Many organisations that openly employ autistics tend to consider such employment as an act of charity rather than investment. Beyond providing a symbolic number of jobs that are less demanding than those given to non-autistic workers, they have no intention of supporting autistic staff to be more competitive or further their career development. The problems that autistics people face outside their work environment (such as family conflicts, exploitation by ‘friends’, mental health struggles) that resulted in them becoming difficult to employ are also not among the employers’ concern.
Meanwhile, decision-makers persistently and intentionally choose to ignore the issues faced by adult autistics with low support needs, focusing the bulk of their efforts solely on caregivers and autistics with high support needs.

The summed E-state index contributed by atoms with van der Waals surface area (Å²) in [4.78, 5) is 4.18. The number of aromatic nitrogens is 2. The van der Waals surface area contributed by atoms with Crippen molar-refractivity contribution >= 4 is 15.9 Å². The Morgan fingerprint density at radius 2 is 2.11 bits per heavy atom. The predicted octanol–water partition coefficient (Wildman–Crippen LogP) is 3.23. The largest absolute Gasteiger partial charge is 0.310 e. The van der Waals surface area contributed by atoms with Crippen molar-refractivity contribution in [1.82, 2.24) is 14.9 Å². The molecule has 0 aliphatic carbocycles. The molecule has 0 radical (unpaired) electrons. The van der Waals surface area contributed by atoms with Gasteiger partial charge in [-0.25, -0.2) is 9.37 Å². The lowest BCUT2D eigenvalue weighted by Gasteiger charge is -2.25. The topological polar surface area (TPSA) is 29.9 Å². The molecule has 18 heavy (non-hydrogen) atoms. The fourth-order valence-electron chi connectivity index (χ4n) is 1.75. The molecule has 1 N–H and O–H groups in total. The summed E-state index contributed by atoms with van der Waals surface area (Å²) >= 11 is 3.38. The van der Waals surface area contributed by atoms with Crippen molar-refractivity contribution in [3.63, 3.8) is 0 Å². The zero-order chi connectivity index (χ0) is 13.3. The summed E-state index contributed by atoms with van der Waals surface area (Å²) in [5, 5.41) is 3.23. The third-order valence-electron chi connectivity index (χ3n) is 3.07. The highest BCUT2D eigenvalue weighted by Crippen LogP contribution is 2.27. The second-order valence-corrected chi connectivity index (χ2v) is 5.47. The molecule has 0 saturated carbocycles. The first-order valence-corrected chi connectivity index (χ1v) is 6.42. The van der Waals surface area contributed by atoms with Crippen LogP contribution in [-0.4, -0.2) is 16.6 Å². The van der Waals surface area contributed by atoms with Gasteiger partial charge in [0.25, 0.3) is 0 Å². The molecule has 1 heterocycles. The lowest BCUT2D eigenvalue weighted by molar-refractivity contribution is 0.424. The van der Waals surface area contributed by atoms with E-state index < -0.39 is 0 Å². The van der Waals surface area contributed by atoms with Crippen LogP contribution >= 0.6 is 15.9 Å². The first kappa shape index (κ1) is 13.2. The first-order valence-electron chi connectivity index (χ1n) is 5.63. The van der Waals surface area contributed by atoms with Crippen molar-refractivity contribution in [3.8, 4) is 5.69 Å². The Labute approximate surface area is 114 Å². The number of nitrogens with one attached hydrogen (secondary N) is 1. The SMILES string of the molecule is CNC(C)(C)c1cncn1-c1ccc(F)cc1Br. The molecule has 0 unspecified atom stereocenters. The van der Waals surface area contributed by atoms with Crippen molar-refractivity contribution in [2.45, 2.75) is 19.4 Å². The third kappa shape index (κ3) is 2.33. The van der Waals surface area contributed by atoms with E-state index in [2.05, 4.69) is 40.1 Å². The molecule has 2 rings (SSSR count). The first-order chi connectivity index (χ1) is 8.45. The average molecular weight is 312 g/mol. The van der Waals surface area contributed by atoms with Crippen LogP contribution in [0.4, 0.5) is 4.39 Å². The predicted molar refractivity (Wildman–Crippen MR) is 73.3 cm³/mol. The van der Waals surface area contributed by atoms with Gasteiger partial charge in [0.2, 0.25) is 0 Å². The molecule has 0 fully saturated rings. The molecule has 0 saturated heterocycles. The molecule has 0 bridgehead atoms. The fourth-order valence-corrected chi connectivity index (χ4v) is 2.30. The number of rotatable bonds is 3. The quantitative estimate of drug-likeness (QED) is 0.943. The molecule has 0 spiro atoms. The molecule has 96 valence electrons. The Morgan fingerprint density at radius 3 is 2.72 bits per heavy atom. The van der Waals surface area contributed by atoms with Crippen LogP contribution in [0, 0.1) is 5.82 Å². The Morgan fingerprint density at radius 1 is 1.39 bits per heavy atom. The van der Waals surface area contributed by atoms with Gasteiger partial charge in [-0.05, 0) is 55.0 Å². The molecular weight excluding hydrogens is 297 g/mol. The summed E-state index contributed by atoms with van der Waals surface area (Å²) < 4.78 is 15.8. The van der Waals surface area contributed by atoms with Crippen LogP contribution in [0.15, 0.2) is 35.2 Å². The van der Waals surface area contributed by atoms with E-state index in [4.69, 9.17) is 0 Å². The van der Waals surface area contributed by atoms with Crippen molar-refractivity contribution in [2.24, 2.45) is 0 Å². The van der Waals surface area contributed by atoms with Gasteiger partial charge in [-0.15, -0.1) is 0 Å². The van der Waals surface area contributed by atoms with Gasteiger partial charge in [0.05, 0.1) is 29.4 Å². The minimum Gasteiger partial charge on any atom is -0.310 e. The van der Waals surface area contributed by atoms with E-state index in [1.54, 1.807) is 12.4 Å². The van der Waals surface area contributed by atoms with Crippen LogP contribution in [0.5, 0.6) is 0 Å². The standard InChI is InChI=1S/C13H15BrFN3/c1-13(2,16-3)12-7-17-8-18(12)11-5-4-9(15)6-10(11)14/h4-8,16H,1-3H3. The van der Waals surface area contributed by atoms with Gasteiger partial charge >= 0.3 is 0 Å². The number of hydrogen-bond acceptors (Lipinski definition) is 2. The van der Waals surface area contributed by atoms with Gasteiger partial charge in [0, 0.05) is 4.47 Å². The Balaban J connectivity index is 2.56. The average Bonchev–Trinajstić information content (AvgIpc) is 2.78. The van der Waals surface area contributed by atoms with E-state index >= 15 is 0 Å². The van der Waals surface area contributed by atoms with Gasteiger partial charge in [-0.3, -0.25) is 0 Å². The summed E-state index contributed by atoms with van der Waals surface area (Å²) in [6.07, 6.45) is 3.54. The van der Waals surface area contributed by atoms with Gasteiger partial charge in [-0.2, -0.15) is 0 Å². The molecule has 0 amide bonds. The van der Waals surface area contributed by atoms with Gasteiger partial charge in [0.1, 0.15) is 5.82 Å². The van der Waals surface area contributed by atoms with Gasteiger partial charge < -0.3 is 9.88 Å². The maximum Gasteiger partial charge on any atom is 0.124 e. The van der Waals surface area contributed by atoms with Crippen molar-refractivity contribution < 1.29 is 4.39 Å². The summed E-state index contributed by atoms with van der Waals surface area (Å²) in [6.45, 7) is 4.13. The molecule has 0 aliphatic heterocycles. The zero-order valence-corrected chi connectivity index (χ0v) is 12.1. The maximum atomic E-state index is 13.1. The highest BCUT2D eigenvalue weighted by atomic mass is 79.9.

Those who are genuine in creating change find it frustrating to work in such a situation. The natural result is a severe brain drain where sincere autistic advocates burn out and resign, while highly capable autistics who can overturn stereotypes choose to stay low to protect their personal interests.